It’s a precious metal found in lots of jewelry, but silver has plenty of everyday uses in electronics, medicine, paint, photography, currency, clothing, and more. Here are some facts you probably didn’t know about silver … .
Name: Its name comes from the Anglo-Saxon seolfor, but silver’s chemical symbol, Ag, is based on its Latin name, argentum.
Industry: Silver conducts heat and electricity better than all other elements, which is why it’s used in things like solar panels, electrical circuits, and rear window defoggers.
Heat: Silver melts at 1,763.2 degrees Fahrenheit, and it boils at 3,924 degrees Fahrenheit. So yeah, go ahead … you can stir soup with the good silverware.
Tarnish: That dark stuff that appears on silver and makes it need polishing is actually silver sulfide, a compound formed when silver interacts with sulfur in the air … or in eggs. Which is why some people don’t use good silverware with eggs or mayonnaise.
Coins: Until 1964, all United States dimes, quarters, half-dollars, and dollar coins contained 90 percent silver. So keep your eyes peeled when you get change at the market, because every now and then you can still find a real silver coin.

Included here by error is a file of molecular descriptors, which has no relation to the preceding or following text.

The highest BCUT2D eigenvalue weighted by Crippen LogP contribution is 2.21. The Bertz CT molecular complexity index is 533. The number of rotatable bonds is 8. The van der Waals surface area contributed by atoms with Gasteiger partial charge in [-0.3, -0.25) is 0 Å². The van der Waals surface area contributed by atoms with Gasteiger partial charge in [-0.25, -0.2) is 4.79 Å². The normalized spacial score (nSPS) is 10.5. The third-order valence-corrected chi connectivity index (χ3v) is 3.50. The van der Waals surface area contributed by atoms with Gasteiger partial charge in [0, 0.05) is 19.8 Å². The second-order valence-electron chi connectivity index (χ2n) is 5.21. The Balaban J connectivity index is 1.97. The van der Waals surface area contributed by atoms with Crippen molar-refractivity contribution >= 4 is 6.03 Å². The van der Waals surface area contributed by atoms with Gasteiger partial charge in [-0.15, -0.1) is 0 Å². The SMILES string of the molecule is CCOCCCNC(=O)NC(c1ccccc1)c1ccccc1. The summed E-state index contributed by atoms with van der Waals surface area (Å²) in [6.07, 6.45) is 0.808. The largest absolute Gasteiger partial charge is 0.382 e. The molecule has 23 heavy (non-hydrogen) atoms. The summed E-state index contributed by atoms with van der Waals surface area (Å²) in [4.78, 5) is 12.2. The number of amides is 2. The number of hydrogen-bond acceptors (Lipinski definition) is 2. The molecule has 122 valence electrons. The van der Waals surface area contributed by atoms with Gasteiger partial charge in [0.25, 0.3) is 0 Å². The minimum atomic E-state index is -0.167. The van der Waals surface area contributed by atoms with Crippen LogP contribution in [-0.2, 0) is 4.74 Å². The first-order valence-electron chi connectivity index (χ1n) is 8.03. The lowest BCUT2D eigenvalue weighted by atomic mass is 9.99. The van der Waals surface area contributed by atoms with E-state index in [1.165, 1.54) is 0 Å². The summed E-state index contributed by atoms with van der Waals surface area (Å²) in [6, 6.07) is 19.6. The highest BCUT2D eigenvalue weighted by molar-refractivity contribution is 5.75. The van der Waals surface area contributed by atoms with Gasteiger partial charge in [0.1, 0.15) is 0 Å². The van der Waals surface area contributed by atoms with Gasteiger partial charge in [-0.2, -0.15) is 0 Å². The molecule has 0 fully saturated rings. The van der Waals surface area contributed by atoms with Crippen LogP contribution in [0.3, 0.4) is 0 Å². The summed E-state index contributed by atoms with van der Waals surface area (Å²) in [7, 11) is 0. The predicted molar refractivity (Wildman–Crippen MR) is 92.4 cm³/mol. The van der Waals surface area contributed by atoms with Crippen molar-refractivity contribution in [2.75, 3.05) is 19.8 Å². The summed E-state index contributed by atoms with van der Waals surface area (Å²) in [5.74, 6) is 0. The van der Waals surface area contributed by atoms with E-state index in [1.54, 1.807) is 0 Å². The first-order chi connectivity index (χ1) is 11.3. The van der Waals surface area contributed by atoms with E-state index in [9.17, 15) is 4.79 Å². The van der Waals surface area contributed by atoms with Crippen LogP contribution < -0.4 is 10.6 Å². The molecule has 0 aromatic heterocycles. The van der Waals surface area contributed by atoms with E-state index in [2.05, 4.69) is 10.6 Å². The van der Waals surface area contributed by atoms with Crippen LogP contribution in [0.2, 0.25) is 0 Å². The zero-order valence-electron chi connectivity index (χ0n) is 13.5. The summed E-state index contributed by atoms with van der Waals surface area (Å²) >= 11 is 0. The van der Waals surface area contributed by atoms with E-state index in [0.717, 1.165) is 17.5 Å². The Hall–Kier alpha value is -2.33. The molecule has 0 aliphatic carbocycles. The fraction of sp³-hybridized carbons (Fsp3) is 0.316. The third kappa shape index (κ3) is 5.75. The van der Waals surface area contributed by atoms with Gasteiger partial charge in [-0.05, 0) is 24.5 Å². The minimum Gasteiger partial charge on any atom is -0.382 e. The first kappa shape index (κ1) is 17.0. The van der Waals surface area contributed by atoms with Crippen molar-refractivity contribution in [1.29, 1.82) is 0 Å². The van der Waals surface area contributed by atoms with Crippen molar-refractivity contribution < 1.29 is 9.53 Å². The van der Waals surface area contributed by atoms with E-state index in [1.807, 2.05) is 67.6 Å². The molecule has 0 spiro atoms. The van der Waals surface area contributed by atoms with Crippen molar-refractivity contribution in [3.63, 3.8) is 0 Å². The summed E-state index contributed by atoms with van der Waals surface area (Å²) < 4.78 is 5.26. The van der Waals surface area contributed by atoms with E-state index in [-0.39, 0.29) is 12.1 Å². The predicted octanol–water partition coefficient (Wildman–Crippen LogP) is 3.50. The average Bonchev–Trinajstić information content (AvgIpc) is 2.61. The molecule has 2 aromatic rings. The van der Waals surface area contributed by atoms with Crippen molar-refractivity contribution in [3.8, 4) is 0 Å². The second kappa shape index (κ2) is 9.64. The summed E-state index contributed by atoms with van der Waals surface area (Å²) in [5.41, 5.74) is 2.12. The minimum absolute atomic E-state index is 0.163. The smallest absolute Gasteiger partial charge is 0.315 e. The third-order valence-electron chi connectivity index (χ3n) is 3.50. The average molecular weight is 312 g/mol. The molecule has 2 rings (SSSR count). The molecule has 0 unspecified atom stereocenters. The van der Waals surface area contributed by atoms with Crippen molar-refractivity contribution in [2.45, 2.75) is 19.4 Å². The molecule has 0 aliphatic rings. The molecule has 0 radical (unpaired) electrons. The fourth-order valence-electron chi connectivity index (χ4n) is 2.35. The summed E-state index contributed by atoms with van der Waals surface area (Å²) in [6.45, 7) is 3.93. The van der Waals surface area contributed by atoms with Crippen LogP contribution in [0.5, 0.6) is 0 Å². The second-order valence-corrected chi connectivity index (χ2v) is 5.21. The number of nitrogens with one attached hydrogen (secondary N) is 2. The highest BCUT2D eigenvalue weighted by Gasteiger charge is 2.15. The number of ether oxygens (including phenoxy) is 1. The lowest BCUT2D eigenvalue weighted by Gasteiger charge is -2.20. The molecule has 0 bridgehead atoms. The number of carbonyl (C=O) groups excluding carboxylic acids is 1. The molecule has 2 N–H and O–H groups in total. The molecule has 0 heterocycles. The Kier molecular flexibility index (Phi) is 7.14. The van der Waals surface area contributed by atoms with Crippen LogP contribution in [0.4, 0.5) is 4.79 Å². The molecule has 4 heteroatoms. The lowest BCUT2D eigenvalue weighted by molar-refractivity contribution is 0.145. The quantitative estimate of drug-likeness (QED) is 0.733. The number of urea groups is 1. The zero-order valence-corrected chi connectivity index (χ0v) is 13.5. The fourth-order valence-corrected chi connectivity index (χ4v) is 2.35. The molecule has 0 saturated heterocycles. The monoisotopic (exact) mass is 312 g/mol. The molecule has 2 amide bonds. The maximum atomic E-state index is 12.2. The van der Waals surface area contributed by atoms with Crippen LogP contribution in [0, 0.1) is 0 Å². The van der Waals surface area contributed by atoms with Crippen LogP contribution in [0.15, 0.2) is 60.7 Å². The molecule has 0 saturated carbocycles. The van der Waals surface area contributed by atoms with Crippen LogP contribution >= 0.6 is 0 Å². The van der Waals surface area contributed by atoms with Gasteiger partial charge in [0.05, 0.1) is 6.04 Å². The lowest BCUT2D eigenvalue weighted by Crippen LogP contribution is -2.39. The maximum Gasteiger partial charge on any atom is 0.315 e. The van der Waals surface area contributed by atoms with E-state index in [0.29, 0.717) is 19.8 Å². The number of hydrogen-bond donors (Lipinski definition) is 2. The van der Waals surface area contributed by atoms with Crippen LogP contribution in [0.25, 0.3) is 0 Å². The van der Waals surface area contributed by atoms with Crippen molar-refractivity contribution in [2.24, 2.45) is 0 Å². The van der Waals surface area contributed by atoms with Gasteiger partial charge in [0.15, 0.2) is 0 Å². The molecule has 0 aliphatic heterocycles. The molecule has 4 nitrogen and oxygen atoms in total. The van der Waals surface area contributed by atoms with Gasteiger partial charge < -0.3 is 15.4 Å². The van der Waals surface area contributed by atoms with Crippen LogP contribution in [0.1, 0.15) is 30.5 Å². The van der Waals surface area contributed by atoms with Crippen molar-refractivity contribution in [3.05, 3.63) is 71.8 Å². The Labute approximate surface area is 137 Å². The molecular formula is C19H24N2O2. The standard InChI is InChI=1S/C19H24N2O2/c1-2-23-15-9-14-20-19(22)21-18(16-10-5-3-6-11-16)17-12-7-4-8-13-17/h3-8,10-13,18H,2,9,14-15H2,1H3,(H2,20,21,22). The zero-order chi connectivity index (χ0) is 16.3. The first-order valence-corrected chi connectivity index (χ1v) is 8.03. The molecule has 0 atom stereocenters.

Bendiness: After gold, silver is the easiest metal to work with — you can stretch it into superfine wire or pound it into superthin foil (would you believe 150 times thinner than paper?).
Weather: Silver can make it rain! When silver iodide is dropped onto clouds in a process called “seeding,” it often provokes a rainfall.
Medicine: Silver is great at killing bacteria, which is why it’s sometimes used in wound dressings at burn units. And bacteria don’t adapt to silver’s germicidal properties the way they become immune to antibiotics.
Hygiene: You know what else bacteria do? They cause B.O. That’s why some fancy athletic clothing contains tiny silver fibers, which reduce or eliminate smells. But rubbing earrings or spoons under your arms in the morning really won’t help.